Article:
“The Four Seasons” by Antonio Vivaldi. Analysis
“Four Seasons” was written by Antonio Vivaldi in the 18th century and was first published in 1725 as the set of 12 concerto’s with the name “Il cimento dell’armonia e dell’inventione” (The Test of Harmony and Invention). This piece of music belongs to the Baroque period, so it has some special characteristics and stylistic issues, related to this period. Even French King Louis XV liked the part “Spring” of the “The Four Seasons” and enjoyed its performance in the most unexpected moments.
“Four Seasons” is the piece of music, which goes back by its ideas in the philosophy of Renaissance period, when music writers and performers followed Greek and Rome philosophy. According to it, music is the special kind of communication, which can evoke any emotion in its listeners. Vivaldi also supported this idea, so he created “The Four Seasons” very romantic and stylistically correct. He depicts four seasons of nature, each with its own peculiarities: spring comes with greenery, lots of bird singing, gentle breezes; the sunshine is the characteristic of summer; in autumn the nature is waiting to get rest, and colors of every trees are yellow, brown, orange and red; winter charms us with its white snow. Every season is beautiful in its kind – it’s the central idea of the “The Four Seasons”.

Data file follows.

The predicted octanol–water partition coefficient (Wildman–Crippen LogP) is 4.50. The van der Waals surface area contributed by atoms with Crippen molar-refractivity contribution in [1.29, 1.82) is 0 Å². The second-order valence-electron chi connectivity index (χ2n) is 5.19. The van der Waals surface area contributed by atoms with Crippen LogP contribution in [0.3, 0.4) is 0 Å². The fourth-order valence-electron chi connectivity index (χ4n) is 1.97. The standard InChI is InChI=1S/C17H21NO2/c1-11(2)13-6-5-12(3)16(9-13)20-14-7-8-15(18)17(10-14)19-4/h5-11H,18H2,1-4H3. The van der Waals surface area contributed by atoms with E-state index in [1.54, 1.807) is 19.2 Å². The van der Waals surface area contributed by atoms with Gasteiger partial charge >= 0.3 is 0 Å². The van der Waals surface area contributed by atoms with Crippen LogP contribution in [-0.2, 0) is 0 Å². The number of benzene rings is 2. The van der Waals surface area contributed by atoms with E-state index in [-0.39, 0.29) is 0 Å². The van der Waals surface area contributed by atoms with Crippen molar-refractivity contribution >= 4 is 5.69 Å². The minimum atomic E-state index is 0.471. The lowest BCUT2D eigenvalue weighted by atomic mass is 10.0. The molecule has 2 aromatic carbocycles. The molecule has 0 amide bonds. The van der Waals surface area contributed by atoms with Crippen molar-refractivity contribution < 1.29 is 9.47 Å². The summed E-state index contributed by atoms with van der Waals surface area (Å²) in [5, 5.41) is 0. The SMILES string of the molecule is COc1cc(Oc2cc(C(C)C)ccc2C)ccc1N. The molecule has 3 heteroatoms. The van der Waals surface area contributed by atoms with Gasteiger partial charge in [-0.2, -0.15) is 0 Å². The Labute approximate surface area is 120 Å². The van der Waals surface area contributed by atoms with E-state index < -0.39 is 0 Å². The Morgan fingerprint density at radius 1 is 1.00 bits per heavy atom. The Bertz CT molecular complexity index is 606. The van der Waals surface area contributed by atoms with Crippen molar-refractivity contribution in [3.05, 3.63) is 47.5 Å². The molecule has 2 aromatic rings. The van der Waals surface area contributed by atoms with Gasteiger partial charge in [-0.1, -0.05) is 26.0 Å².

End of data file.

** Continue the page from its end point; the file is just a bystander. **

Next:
“Historically accurate” performance of “The Four Seasons” is possible with the help of “historically accurate” string instruments. In the Baroque period (1600-1750), strings were made not out of steel, like modern are, but of the sheep guts. They do not provoke extra vibration sounds, like steel strings. Some modern performers use such instruments nowadays, but it is rare, as the majority of modern instruments are made of steel strings, for louder sounds. Instruments with gut strings are perfect for small churches and small halls with good acoustics.
Listening “The Four Seasons” without sonnet lyrics is possible, but there is little sense in it. With the help of listening to the music and reading the lyrics, it is possible to reach the harmony, created by the sounds and the words. And this piece of music is very good for listening, when played on “historically accurate” instruments. It was played by the New Trinity Baroque Orchestra in St. Bartholomew’s Episcopal Church in Atlanta, and one of the listeners called it “revelation” (Williams n.pg), as it was played on the old instruments. Although some new instruments can be invented, baroque music is still sounds good and many genres from Baroque period are still in use (Baroque Music n.pg)